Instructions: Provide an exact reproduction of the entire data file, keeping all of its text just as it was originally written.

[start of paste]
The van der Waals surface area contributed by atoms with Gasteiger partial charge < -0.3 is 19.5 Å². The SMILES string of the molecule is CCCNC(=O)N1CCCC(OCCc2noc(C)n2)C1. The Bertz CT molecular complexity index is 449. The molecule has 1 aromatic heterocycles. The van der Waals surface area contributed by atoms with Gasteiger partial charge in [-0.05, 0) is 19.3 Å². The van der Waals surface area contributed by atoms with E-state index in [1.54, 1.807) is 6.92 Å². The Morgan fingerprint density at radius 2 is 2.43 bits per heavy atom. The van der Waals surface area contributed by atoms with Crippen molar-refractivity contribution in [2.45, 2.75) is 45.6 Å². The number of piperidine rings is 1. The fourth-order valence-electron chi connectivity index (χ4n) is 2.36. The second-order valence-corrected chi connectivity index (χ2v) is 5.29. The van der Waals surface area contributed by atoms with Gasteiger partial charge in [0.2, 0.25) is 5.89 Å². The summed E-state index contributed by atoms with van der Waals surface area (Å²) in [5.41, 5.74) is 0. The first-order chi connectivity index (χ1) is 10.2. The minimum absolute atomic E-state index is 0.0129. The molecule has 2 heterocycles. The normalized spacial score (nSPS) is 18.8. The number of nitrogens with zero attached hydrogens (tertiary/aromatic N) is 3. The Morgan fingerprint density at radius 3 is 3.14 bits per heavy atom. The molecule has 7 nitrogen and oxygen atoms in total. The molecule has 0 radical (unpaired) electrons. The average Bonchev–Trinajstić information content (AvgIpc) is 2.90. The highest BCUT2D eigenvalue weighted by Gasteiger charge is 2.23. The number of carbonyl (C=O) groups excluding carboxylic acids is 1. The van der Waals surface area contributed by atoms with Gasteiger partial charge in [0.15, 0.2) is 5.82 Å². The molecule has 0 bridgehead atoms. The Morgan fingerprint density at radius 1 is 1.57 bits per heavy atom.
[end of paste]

The van der Waals surface area contributed by atoms with Gasteiger partial charge < -0.3 is 19.5 Å². The SMILES string of the molecule is CCCNC(=O)N1CCCC(OCCc2noc(C)n2)C1. The Bertz CT molecular complexity index is 449. The molecule has 1 aromatic heterocycles. The van der Waals surface area contributed by atoms with Gasteiger partial charge in [-0.05, 0) is 19.3 Å². The van der Waals surface area contributed by atoms with E-state index in [1.54, 1.807) is 6.92 Å². The Morgan fingerprint density at radius 2 is 2.43 bits per heavy atom. The van der Waals surface area contributed by atoms with Crippen molar-refractivity contribution in [2.45, 2.75) is 45.6 Å². The number of piperidine rings is 1. The fourth-order valence-electron chi connectivity index (χ4n) is 2.36. The second-order valence-corrected chi connectivity index (χ2v) is 5.29. The van der Waals surface area contributed by atoms with Gasteiger partial charge in [0.2, 0.25) is 5.89 Å². The summed E-state index contributed by atoms with van der Waals surface area (Å²) in [5.41, 5.74) is 0. The first-order chi connectivity index (χ1) is 10.2. The minimum absolute atomic E-state index is 0.0129. The molecule has 2 heterocycles. The normalized spacial score (nSPS) is 18.8. The number of nitrogens with zero attached hydrogens (tertiary/aromatic N) is 3. The Morgan fingerprint density at radius 3 is 3.14 bits per heavy atom. The molecule has 7 nitrogen and oxygen atoms in total. The molecule has 0 radical (unpaired) electrons. The average Bonchev–Trinajstić information content (AvgIpc) is 2.90. The highest BCUT2D eigenvalue weighted by Gasteiger charge is 2.23. The number of carbonyl (C=O) groups excluding carboxylic acids is 1. The van der Waals surface area contributed by atoms with Gasteiger partial charge in [0.15, 0.2) is 5.82 Å². The molecule has 0 bridgehead atoms. The Morgan fingerprint density at radius 1 is 1.57 bits per heavy atom.